› Weekly Binary Options market review February 18 - 22.

Weekly Binary Options market review February 18 - 22.

It’s hard to call this past week as volatile price action as binary options markets were seeking direction, consolidating around the previous week’s levels. The main explanation of that lies in the field of geopolitical tensions between the United States and China. Although some of the global stock indices were able to accelerate gains (especially Japanese Nikkei 225 was impressive) and the overall markets' sentiment was on the risk-on side, equities investors were cautious on the back of unclear result of U.S.Chinese negotiations. The thing is that the threat of new import tariffs imposed by the United States to Chinese goods worth 25 billion dollars is still weighing on the overall risk appetite. If Donald Trump suddenly changed his mind in the last minute (which happened many times before), then global traders would rush to buy put options for global stock indices (including the US) and call options for safe-haven assets. This is why the upcoming week is crucial to determine the binary options market direction for weeks if not months. Meantime, the Dow Jones Industrial Average benchmark printed gains above 26000 points for the first time since October’s crash, which reflected the overall investors’ sentiment last week.

This past week started with a quiet session on Monday as the economic calendar was almost empty and North American exchanges were closed on holidays: Washington’s Birthday in the United States and Family Day in Canada. However, some signs of the volatility were noticed in the Asian trading session when the Japanese Core Machinery Orders report was published. USD/JPY was edging slightly higher after more optimistic data than it was predicted earlier. Financial markets players were focusing on optimistic headlines from the weekend and the risk appetite was rising throughout Monday as the US-China trade talks were announced to start the next day. Binary options for the US dollar were trading in the put-mode across the board with EUR/USD and GBP/USD climbing North. There was also an interesting price action in Australian and New Zealand. Both currencies dropped sharply on heavy-volume put-options demand as rumours about more dovish comments from the Reserve Bank of Australia spread. The European trading session did not have any significant shifts in the fundamental environment, so EUR/USD was hovering around the same levels as on Friday last week.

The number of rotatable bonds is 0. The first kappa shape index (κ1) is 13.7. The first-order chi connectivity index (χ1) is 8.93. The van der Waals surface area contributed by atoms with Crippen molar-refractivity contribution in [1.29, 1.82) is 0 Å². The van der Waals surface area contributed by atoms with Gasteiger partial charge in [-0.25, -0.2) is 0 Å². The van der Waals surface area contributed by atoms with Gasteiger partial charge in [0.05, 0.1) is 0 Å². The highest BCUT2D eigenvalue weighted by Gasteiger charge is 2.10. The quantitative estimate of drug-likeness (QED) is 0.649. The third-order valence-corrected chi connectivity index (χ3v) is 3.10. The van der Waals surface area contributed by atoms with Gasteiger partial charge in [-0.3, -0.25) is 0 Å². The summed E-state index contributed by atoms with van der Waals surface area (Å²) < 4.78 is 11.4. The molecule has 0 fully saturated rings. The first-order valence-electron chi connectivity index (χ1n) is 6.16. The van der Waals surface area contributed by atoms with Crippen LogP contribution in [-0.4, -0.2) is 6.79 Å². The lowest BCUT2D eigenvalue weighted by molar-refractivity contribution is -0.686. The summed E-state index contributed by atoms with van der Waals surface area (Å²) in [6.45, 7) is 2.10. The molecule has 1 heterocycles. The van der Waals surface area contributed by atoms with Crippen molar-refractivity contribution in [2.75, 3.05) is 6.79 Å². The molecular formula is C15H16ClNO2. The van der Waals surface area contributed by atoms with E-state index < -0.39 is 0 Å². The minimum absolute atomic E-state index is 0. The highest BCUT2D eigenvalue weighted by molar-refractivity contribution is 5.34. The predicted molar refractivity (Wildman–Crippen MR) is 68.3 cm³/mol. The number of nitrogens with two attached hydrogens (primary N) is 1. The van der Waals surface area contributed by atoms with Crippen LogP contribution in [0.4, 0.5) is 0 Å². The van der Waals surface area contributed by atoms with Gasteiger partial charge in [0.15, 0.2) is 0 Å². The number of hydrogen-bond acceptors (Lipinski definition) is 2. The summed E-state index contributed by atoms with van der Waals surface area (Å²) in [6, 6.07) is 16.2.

Tuesday was much more volatile though. AUD/USD dropped sharply lower after the RBA minutes, which showed that the central bank is intended to cut the interest rates in 2019. Moreover, the regulator officials expressed lots of concerns regarding the current economic outlook, especially in the trade balance and employment sectors. The New Zealand dollar slid even more compared to Aussie as the last week's performance reached overbought levels for NZD/USD at 0.6930. Eurozone published its current account (weak) and the single European currency failed to grow at the same pace as the British Pound, for example. The main reason for that was related to macroeconomic reports from the United Kingdom. Although the Average Earnings index was released lower than expected (3.4% versus 3.5% predicted) and the Claimant Count Change failed to beat the market consensus in January (14.2K versus 12.3K), Employment change 3M/3M came in strong with 167.0 thousand jobs created compared to the forecast of 152.0K jobs. The bullish price action of GBP/USD and GBP/JPY was also supported by positive rumours from the Brexit side as British Prime Minister Theresa May had several achievements in negotiations with the European Union. German ZEW institute published its economic survey later, which showed that the economic sentiment index jumped in February in both Germany and the EU (-13.4 versus -14.1 expected and -16.6 versus -18.2, respectively). That news supported EUR/USD. The only interesting event in the United States (besides the beginning of a new negotiations round with China) was the FOMC member Mester's speech. The greenback kept trading with the put-option bias on Tuesday.